When the actuating lever 446 is actuated by a user (not represented), the control web enters, through the rotation of the actuating lever 446 about the fulcrum 464, into a positive operative connection with the holding wedge 463, as represented in greater detail in FIG. 14. The actuating energy transmitted via the actuating lever 446 into the actuating element 408 is stored in the energy store (not here represented in detail) in the same way as in the embodiment according to FIGS. 10 to 12. Since a positive connection exists between the control web 462 and the holding wedge 463, the receiving sleeve 457 provided with the holding wedge 463 cannot perform any movement. The transmitted actuating energy is therefore stored in the energy store until such time as the actuating lever is rotated to the point where, as represented in greater detail in FIGS. 14 and 15, the positive connection between control web 462 and holding wedge 463 is removed by a complete slide-down and the receiving sleeve 457 is moved relative to the medium store (not represented in detail) by the effect of the stored actuating energy, taking with it the applicator 426 and generating a discharge of medium.

The energy store 504 represented in FIG. 16 is made as a helical spring 511 from an elastic plastics material and has a substantially tubular cross section. The helical spring 511 is configured as a tension spring and is provided in an end region with a profiled transverse groove 568, which is designed for the positive reception of a tie rod 569 of an actuating element 507. Via the tie rod 569, tensile forces can be transferred from the helical spring 511 or to the helical spring 511. In a non-represented embodiment of the invention, the helical spring is integrally connected to the actuating element by a molded-on, flexurally elastic tie rod, which is provided, in particular, with film hinges, thereby ensuring a particularly advantageous manufacture and assembly of the energy store.

In the rest position according to FIGS. 16, 17 and 18, the windings of the helical spring 511 are distanced apart by a circumferential gap 571 shaped in the manner of a screw thread, a width xs of the gap 571 being substantially smaller than a width xw of the winding 570. In the present illustrative embodiment, the width of the gap xs measures about 20% of the width xw of the winding. An internal diameter of the helical spring xi measures about double the width xw of the winding. An external diameter of the helical spring xa measures about 2.2 times the width xw of the winding, so that a material thickness xd of the winding roughly corresponds to the width xs of the gap and thus to about 20% of the width xw of the winding.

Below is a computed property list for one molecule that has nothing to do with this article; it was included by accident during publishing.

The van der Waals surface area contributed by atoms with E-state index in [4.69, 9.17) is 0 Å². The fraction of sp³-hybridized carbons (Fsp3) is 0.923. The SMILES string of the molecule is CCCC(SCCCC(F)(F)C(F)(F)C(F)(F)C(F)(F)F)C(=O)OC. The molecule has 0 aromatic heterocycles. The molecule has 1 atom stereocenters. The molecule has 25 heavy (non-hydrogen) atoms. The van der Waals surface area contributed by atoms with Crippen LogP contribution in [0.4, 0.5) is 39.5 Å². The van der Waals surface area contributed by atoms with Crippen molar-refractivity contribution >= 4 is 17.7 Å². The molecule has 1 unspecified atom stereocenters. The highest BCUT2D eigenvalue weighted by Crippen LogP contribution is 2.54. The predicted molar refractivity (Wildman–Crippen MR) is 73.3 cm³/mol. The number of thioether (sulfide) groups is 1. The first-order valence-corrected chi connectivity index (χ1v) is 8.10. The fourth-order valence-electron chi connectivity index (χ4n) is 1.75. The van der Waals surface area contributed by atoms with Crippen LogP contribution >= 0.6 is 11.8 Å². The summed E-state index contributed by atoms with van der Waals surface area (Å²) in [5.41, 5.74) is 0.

While the helical spring 511 represented in FIGS. 16 to 20 is realized as a single-turn helical spring, in a non-represented embodiment of the invention a multi-turn helical spring, having a plurality of screw-thread-like gaps, can also be provided in the style of a multiple thread.

According to FIG. 16, the actuating element 507 has a substantially U-shaped cross section, a tie rod 569 being attached to the end face of the side branches 572, while the second side branch 572 is provided in an end region with a projection 576. To a base 574 of the actuating element 507 there is attached a spike 577, which is aligned substantially parallel to the side branches 572 and 573 and which is designed for an interaction with the latching boss 566 of the helical spring 511. To a transition region between base 574 and side branch 572 there is attached a pivot pin 575, which is designed for a pivotable mounting of the actuating element on a housing part of a medium dispenser. As is represented in great detail in FIG. 17, the side branches 572 emanating from the pivot pin 575 are split in a fork shape and thus allow an embracing of the medium pump, as shown in FIGS. 18 to 20.

At a front-face end of the helical spring 511, which end faces away from the transverse groove 568, there is provided a circumferential and radially inwardly directed ring collar 565 (not represented in detail in FIGS. 18 to 20), which constitutes an integrally molded-on base section designed for the positive reception of a medium reservoir 521 represented in FIGS. 18 to 20. A latching boss 566, mounted on a support section 567 of flexurally elastic realization, is molded integrally onto the helical spring 511 as latching means.